Step 2: Assessing the Risks

You can consult with workers and their representatives through informal conversations, surveys, interviews or focus groups, to learn more about:

  • incidences of sunburn or heat-related illness
  • ways they’re being exposed to UVR
  • current behaviour in regard to sun protection
  • whether any sun protection measures already in place are effective or need to change.

Step 3: Controlling the Risks

When you’ve assessed the risk, collaborate with your workers to minimise the risk. The most effective way to control risks is to eliminate the hazards. For example, it may be possible to complete work at night, eliminating sun exposure.

If this isn’t possible, consider other controls using the Hierarchy of Controls

  • Engineering controls - physical measures including mechanical devices or process.
  • Administrative controls – work methods or procedures to minimise exposure to a hazard
  • Personal protective equipment and clothing (PPE).
Engineering controls

These are changes to the work environment that reduce exposure to UVR. They can include measures such as:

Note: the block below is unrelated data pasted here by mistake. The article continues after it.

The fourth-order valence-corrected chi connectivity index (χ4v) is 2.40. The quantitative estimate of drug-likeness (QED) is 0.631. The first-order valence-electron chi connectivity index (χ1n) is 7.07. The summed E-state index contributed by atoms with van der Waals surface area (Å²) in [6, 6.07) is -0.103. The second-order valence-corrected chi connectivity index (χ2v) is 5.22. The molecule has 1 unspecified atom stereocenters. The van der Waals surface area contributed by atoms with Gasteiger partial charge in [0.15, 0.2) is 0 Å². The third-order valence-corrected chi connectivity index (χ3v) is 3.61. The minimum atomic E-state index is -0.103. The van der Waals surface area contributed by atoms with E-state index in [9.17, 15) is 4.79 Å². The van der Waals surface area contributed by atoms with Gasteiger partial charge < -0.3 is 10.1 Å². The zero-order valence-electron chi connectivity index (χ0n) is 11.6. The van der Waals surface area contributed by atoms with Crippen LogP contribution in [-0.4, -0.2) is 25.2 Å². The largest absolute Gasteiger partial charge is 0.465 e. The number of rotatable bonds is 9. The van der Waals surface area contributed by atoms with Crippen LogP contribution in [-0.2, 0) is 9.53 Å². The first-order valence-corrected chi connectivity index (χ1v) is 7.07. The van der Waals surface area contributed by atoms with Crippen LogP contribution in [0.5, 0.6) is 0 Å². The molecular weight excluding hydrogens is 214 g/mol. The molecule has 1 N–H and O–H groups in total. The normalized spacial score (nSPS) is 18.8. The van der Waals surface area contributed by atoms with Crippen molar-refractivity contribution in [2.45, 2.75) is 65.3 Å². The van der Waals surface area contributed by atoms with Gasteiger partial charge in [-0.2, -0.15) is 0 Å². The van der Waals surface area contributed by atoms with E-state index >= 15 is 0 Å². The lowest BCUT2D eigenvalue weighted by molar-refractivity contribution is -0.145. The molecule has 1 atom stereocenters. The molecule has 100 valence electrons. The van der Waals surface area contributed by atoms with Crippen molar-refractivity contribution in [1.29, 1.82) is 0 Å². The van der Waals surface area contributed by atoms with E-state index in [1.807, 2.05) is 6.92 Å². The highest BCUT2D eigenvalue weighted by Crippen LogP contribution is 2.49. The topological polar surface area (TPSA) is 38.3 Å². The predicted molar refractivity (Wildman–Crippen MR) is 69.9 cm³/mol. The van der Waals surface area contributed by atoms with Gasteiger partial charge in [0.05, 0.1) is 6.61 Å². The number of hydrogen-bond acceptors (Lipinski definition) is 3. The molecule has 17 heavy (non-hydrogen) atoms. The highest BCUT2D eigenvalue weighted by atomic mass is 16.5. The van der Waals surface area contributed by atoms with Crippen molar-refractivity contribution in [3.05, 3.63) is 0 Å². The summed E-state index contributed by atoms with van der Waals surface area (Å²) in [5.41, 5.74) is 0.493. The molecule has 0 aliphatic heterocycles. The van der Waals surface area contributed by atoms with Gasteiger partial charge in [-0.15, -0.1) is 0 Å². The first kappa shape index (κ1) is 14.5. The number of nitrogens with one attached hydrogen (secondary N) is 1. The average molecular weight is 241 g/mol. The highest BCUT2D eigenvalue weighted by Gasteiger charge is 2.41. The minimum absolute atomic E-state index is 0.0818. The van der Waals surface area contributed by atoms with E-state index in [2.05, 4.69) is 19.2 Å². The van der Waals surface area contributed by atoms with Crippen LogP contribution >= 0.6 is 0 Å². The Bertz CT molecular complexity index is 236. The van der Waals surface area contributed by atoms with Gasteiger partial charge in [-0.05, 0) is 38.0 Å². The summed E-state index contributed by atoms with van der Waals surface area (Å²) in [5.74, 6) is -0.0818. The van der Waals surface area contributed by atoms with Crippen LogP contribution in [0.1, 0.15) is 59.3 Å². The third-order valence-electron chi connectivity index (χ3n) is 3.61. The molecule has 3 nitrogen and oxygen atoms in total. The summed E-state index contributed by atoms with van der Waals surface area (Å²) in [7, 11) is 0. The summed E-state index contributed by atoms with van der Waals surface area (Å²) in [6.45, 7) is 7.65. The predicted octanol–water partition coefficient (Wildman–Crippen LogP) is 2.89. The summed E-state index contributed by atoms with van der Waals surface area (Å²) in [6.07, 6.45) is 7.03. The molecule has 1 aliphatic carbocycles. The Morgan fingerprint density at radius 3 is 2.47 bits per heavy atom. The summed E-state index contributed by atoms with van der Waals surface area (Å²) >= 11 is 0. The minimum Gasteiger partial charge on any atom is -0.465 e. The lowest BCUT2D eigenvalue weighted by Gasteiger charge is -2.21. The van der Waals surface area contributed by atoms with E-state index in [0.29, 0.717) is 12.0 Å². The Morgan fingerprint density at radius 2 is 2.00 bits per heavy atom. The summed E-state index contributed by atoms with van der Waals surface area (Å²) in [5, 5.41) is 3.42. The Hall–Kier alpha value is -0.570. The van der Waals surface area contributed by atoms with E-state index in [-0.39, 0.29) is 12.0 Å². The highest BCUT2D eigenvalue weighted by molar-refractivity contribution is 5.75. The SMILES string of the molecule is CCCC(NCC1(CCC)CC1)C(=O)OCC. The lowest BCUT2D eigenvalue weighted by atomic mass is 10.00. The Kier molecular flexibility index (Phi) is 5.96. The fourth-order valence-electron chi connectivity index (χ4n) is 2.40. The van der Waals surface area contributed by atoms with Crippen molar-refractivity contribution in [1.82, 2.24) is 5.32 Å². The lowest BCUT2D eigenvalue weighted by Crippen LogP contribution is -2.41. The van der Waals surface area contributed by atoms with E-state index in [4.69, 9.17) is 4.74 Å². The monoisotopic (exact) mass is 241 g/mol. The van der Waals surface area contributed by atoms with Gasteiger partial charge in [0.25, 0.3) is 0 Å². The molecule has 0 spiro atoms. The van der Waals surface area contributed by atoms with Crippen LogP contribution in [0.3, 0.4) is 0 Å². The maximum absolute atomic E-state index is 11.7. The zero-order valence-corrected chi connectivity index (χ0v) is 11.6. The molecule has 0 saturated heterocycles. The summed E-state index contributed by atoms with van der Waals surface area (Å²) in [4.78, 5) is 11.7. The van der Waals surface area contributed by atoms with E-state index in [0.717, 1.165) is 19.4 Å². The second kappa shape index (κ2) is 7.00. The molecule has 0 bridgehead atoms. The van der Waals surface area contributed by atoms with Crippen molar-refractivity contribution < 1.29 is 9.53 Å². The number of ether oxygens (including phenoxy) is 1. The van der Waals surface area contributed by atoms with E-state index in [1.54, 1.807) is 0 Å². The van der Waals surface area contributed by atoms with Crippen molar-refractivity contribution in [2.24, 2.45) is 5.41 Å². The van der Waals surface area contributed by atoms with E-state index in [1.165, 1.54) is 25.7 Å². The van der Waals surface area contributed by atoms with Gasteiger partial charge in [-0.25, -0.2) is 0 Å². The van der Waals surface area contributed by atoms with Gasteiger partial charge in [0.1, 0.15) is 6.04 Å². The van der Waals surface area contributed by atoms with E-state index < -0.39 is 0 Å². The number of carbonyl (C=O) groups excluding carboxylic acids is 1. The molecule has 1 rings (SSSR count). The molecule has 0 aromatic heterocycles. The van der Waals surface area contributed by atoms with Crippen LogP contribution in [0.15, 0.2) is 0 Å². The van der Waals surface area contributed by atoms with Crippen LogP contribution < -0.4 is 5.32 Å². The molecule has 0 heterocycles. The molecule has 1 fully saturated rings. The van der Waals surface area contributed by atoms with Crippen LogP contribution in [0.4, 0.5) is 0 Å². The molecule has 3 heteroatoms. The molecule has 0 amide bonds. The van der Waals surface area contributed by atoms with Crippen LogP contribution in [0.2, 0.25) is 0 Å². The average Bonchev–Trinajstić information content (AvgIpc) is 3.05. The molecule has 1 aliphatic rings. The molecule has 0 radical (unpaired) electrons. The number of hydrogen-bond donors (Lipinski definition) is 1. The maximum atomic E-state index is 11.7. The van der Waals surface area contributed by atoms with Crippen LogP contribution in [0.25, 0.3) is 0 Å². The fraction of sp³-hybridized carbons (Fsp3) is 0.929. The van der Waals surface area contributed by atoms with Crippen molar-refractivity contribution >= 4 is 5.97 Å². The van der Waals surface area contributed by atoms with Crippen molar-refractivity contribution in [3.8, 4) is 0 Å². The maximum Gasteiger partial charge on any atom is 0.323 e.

• providing shaded areas or temporary shade, including indoor or shaded areas for rest and meal breaks
  • applying window tinting on work vehicles
  • modifying reflective surfaces.
Administrative controls

These are changes to work procedures and the way that work is organised to reduce UVR exposure, such as:

  • scheduling outdoor work tasks when levels of solar UVR are less intense, for example, earlier in the morning or later in the afternoon
  • scheduling indoor and shaded work tasks when levels of solar UVR are strongest, for example, in the middle of the day
  • encouraging workers to move jobs to shaded areas